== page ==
You’ve probably heard it before: “lighting is everything”, and while that may be true – there are multiple ways to use the lighting, weather conditions, and the scenery around you to create beautiful imagery. Fall is arguably the most colorful season of the year, with hues of green, orange, yellow, and red everywhere you look. These colors make almost any scene come to life, but capturing vibrant and colorful photos isn’t always easy.
We recently launched version 2.6 of the Moment App with several brand new tools and features to take your mobile photography game to the next level. Make sure to download the latest version of the Moment App to get access to our RAW shooting mode, 3D Shutter Button, and Customizable Toolbar. Now let’s get to it! Here are our 3 tips to help you better capture color in the Moment App.
Shooting in RAW
RAW is an image format that has been become standard in big camera photography. Considered a “digital negative”, this file format captures what the camera sees without the same post processing that happens with a standard JPG. The biggest benefit is that RAW allows you to better correct exposure, color, white balance, and shadows/highlights after you take the shot.
I like to use the RAW shooting mode because it really lets my tweak the colors when editing. My style is to capture the best image possible with minor fixes in post, giving the photo the most natural look, and then I like to make the colors really pop off when editing. Shooting in RAW gives me the freedom to enhance and fine tune everything, exactly how I want it, without blotchy shadows or noisy color spots.
Next time you’re out shooting, try using the RAW shooting mode in the Moment App. You’ll notice right away that your RAW images look really flat initially in the camera roll preview – that is 100% normal because it’s not applying heavy contrast and specific color profiles like in a JPEG image. Once you bring the photo into your favorite editing app, you’ll be able to see just how much you control over the image you have.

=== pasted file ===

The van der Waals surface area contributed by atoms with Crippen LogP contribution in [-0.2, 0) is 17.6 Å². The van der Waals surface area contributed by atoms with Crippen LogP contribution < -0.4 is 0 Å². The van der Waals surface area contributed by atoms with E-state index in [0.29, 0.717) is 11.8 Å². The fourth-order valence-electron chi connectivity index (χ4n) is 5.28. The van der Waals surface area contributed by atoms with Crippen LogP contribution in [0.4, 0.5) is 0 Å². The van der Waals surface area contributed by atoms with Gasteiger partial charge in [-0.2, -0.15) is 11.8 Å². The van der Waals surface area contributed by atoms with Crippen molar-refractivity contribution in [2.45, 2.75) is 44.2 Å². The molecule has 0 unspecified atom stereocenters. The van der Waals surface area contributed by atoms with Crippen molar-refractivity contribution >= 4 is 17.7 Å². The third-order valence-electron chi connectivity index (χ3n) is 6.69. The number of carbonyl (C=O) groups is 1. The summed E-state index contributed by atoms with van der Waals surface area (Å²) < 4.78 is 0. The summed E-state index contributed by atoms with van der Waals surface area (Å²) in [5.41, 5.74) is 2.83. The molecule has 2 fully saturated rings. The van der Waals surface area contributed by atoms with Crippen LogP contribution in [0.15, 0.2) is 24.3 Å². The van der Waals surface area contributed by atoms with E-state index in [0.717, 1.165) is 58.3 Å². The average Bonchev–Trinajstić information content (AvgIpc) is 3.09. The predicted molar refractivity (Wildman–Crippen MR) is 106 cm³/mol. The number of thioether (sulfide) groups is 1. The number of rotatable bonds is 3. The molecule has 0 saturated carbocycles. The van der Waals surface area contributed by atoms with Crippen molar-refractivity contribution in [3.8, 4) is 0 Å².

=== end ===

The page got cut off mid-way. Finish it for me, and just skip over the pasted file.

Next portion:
Here are a few of my favorite editing apps for taking advantage of RAW:
- Lightroom – Gives you incredible control over every detail in your image. Professional.
- VSCO – Fast and easy. Quickly add a filter. Ideal for the shooter on the go.
- Snapseed – Professional features with an easy to use interface. The selective tool is a game changer.
Temperature is a simple way to adjust the color richness of your photos. By using it you are adjusting what the camera thinks is “white” and therefore the camera colors are based on being more or less white. For example candles and golden hour give off a “warm” temperature while blue skies on white snow give off a “cool” look. The more natural your “white” is in the photo the more life-like your shots will be.
In the Moment App we provided a simple temperature slider so you can add or subtract a little bit of color before shooting. Some photographers favor a warmer or colder look in their images, which makes certain colors stand out and makes others more subtle.
I like to shoot a lot of landscapes so being able to adjust how blue the water looks or how green or orange trees look is key. Yes you can tweak the temperature while editing, but I always try to capture the natural colors as I see them.
Next time you’re out shooting, try using the temperature slider to make subtle enhancements to give your images a different look and make certain colors pop out a bit more. And if you’re shooting in RAW, you can always change the white balance in post if you decide you don’t like how it turned out.
Exposure is another basic element of photography that determines how light or bright your images will appear. On mobile your true control of exposure is limited because you can’t change all the dials you can on a traditional camera. Therefore think of exposure on a mobile phone as a great way to adjust light, adding mood or bringing out richer highlights.
There are multiple techniques and methods when locking exposure and it really just takes some experimenting to find the look that’s right for you. Personally I use exposure to blend my shadows (dark spots) and highlights (bright spots). I like to have bold contrast, while making sure there is still good details in the shadows. There is nothing worse than when my photos are blown out, so I try to error on the slightly underexposed side. Especially with RAW mode enabled, you’ll have a lot of flexibility when editing to create crisp contrast and enhance the colors.
A trick to try is reducing the exposure slightly so that the colored portions are just a hair darker. This will allow you to increase the brightness on those darker portions when editing while still having control over the colors, making them stand out. It will make your photos look way more dynamic.